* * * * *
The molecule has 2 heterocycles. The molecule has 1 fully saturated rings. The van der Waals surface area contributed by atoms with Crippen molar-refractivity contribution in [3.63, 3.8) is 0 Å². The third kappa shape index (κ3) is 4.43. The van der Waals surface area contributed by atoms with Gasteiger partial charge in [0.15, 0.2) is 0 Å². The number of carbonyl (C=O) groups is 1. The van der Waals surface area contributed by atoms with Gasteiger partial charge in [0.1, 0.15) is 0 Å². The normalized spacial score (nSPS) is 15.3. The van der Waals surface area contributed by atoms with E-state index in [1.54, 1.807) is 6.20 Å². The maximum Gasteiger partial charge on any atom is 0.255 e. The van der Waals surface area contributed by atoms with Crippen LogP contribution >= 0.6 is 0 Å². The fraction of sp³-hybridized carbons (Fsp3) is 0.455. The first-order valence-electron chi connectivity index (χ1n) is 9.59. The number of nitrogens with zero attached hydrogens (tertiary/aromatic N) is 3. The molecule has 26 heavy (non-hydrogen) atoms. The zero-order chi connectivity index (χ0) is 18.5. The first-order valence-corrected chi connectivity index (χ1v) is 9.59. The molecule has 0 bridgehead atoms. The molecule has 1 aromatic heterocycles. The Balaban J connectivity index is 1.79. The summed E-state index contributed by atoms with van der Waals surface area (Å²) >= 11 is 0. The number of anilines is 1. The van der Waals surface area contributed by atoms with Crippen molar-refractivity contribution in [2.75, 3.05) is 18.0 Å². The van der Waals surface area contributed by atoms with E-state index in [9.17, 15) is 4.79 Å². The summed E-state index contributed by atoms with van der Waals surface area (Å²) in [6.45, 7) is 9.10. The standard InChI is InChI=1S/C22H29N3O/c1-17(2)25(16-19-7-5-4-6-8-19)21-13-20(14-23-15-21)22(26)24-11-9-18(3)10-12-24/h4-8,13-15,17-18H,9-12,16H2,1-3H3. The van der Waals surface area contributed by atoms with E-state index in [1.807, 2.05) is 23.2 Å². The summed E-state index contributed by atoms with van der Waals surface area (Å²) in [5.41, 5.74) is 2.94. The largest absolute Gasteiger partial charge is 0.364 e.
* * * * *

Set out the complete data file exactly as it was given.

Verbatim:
The molecule has 2 heterocycles. The molecule has 1 fully saturated rings. The van der Waals surface area contributed by atoms with Crippen molar-refractivity contribution in [3.63, 3.8) is 0 Å². The third kappa shape index (κ3) is 4.43. The van der Waals surface area contributed by atoms with Gasteiger partial charge in [0.15, 0.2) is 0 Å². The number of carbonyl (C=O) groups is 1. The van der Waals surface area contributed by atoms with Gasteiger partial charge in [0.1, 0.15) is 0 Å². The normalized spacial score (nSPS) is 15.3. The van der Waals surface area contributed by atoms with E-state index in [1.54, 1.807) is 6.20 Å². The maximum Gasteiger partial charge on any atom is 0.255 e. The van der Waals surface area contributed by atoms with Crippen LogP contribution >= 0.6 is 0 Å². The fraction of sp³-hybridized carbons (Fsp3) is 0.455. The first-order valence-electron chi connectivity index (χ1n) is 9.59. The number of nitrogens with zero attached hydrogens (tertiary/aromatic N) is 3. The molecule has 26 heavy (non-hydrogen) atoms. The zero-order chi connectivity index (χ0) is 18.5. The first-order valence-corrected chi connectivity index (χ1v) is 9.59. The molecule has 0 bridgehead atoms. The molecule has 1 aromatic heterocycles. The Balaban J connectivity index is 1.79. The summed E-state index contributed by atoms with van der Waals surface area (Å²) >= 11 is 0. The number of anilines is 1. The van der Waals surface area contributed by atoms with Crippen molar-refractivity contribution in [2.75, 3.05) is 18.0 Å². The van der Waals surface area contributed by atoms with E-state index in [9.17, 15) is 4.79 Å². The summed E-state index contributed by atoms with van der Waals surface area (Å²) in [6.45, 7) is 9.10. The standard InChI is InChI=1S/C22H29N3O/c1-17(2)25(16-19-7-5-4-6-8-19)21-13-20(14-23-15-21)22(26)24-11-9-18(3)10-12-24/h4-8,13-15,17-18H,9-12,16H2,1-3H3. The van der Waals surface area contributed by atoms with E-state index in [1.807, 2.05) is 23.2 Å². The summed E-state index contributed by atoms with van der Waals surface area (Å²) in [5.41, 5.74) is 2.94. The largest absolute Gasteiger partial charge is 0.364 e.